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See also: manques and manquês



  • (French) IPA(key): /mɑ̃ke/


manqués (not comparable)

  1. (postpositive) Plural form of manqué.
    • 1991, Ilya Zemtsov, Encyclopedia of Soviet Life, page 221:
      Party functionaries at all levels are essentially dilettantes who may have diplomas or study certificates but not real competence. Basically, they are educational failures: engineers manqués, journalists manqués, scientists manqués.
    • 2004, Emanuel Derman, My Life as a Quant: Reflections on Physics and Finance, page 14:
      None of these papers had much chance of getting past a journal referee. Few of the writers had much hope of even getting into graduate school. They may not have wanted to. The letters were mostly a cri de cœur from isolated and solitary physicists manqués all over the world.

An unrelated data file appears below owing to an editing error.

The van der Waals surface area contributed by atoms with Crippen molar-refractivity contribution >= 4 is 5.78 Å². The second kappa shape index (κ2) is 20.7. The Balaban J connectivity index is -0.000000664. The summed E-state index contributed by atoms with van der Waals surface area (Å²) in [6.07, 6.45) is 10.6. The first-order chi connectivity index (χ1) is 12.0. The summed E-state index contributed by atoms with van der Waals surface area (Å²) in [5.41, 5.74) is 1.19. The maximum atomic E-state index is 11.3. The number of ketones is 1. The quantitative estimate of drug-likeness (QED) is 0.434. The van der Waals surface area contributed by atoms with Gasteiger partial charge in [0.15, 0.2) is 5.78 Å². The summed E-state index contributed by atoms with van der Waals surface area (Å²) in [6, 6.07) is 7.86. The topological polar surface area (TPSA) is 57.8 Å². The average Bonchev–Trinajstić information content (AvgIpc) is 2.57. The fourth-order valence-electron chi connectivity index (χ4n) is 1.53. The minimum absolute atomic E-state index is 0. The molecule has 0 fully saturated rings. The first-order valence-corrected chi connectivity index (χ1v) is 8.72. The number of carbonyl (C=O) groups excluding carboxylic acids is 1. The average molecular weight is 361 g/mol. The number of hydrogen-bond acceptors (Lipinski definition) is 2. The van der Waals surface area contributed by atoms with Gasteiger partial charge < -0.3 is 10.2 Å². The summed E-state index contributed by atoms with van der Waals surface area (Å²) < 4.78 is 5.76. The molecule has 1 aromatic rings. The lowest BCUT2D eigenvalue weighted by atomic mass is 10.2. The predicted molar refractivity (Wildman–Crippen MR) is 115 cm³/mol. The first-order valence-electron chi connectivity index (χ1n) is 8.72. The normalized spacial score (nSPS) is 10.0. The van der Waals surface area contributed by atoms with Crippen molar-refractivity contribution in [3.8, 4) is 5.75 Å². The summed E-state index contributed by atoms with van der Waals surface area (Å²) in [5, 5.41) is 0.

• 2006, Harry Mount, Amo, Amas, Amat... and all that: How to become a Latin lover (ISBN: 1–904977–54–5, 978–1–904977–54–4), chapter 6: To all the Sirs I’ve loved Before — Latin teachers I have known, page 97:
      The classics master is a quick literary shortcut to encapsulating a lonely, highly intelligent man dedicated to his subject, and often to his pupils. They are never in fiction — and rarely in real life — female. They are often dons manqués — men who, due to a personality fault, or an unfortunate incident with a boy, never made it as academics. And so they become, life Dr Rutherford, substitute dons at school, keen on building up one-to-one relationships with the pupils and dismissive of their contemporaries in the school common-room.





  1. first-person singular imperfect subjunctive form of mancar
  2. third-person singular imperfect subjunctive form of mancar




  1. masculine plural of the past participle of manquer